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New lighting technology from DuPont Automotive

20 June 2006

Automotive headlamps – a significant opportunity to add personality to vehicle styling – can now be manufactured more cost effectively through a new “Design-Materials-Processing” solution developed by DuPont Automotive. A combination of new DuPont Crastin PBT grades, innovative manufacturing techniques plus design and development support enables direct metallization of automotive headlamp bezels, the trim ring that not only supports the headlamp, but provides distinction in design.

This “art-to-part” offering generates up to 40 percent savings over traditional manufacturing methods. Commercial globally on millions of 2007 model year vehicles – including the Ford Focus, Chevrolet HHR, Lincoln Navigator, several BMW models, Nissan Titan and Skoda Octavia – the technology “is proven and poised to move from ‘regional concept’ to ‘global trend’,” said Steve Fecanin, DuPont Automotive global lighting development manager. “Next year customers will double the commercial adoptions.”

“Design is pushing the technology envelope in lighting,” said Fecanin. “Great looks are being achieved through innovative designs, but many lighting suppliers struggle to find materials to achieve designs for front-end contour, which often puts the headlamp very close to the bezel and drives temperatures above 150°C.”

Headlamp bezels have traditionally relied on high-heat resistant polycarbonate or standard PBT, which requires painting. The DuPont solution taps the inherent heat resistance and thermal stability of Crastin PBT and adds technical support to optimize design, tooling and machinery to enable direct metallization and ensure high yields for significant cost savings. The Crastin technology provides exceptional surface appearance straight from the mould and is tailored to meet demands of today’s newest requirements. The material is optimized for flow, surface gloss and stability in the high temperature environment.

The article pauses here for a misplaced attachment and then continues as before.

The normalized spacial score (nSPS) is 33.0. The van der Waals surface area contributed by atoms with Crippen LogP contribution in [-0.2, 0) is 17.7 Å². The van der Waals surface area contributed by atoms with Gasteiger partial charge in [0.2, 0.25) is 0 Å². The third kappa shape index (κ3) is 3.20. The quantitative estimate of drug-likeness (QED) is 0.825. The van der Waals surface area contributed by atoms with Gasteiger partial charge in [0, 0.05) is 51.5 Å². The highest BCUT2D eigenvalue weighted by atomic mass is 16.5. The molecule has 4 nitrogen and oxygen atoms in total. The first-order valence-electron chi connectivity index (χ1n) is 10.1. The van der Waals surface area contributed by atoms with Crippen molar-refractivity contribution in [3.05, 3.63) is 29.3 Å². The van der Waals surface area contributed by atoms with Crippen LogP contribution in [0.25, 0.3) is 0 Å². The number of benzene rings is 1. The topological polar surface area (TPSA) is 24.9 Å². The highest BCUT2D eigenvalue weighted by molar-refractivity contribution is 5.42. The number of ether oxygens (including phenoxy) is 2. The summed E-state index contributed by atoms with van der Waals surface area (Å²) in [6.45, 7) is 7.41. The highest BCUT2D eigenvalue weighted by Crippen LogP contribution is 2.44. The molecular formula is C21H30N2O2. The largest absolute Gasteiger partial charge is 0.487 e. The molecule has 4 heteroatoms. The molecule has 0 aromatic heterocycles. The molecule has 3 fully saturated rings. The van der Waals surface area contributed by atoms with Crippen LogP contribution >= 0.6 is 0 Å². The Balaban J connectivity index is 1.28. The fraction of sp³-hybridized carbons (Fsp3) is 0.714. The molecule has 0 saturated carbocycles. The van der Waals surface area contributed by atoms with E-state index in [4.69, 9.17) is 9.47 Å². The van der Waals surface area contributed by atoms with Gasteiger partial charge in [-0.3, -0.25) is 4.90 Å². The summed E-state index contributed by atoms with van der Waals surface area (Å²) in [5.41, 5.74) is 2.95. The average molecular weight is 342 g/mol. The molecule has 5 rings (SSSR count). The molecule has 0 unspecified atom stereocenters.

Compared to high-heat polycarbonate, for example, savings are up to 40 percent on resin alone. Compared with painted parts, savings average 30 percent per part, not including savings captured by eliminating secondary paint operations.

“For the past six years, our global team has been working in the lighting value chain to develop new Crastin grades and to make recommendations on design, tooling and machinery so that these parts can be produced with very low yield loss,” said Chris Murphy automotive director – Americas, for DuPont Automotive Performance Materials. “Their commitment and drive throughout the global value chain epitomizes the value we can deliver – both in terms of innovation and cost savings – when we are engaged early in a program.”

A steady evolution of Crastin PBT product innovations now offers choices to customers who need a high gloss surface, part stability and higher performance. A new generation will be available later this year. “These are some of the most highly engineered PBT resins available,” said Fecanin. Future applications include new rear taillights and offerings for steerable, HID headlamps.


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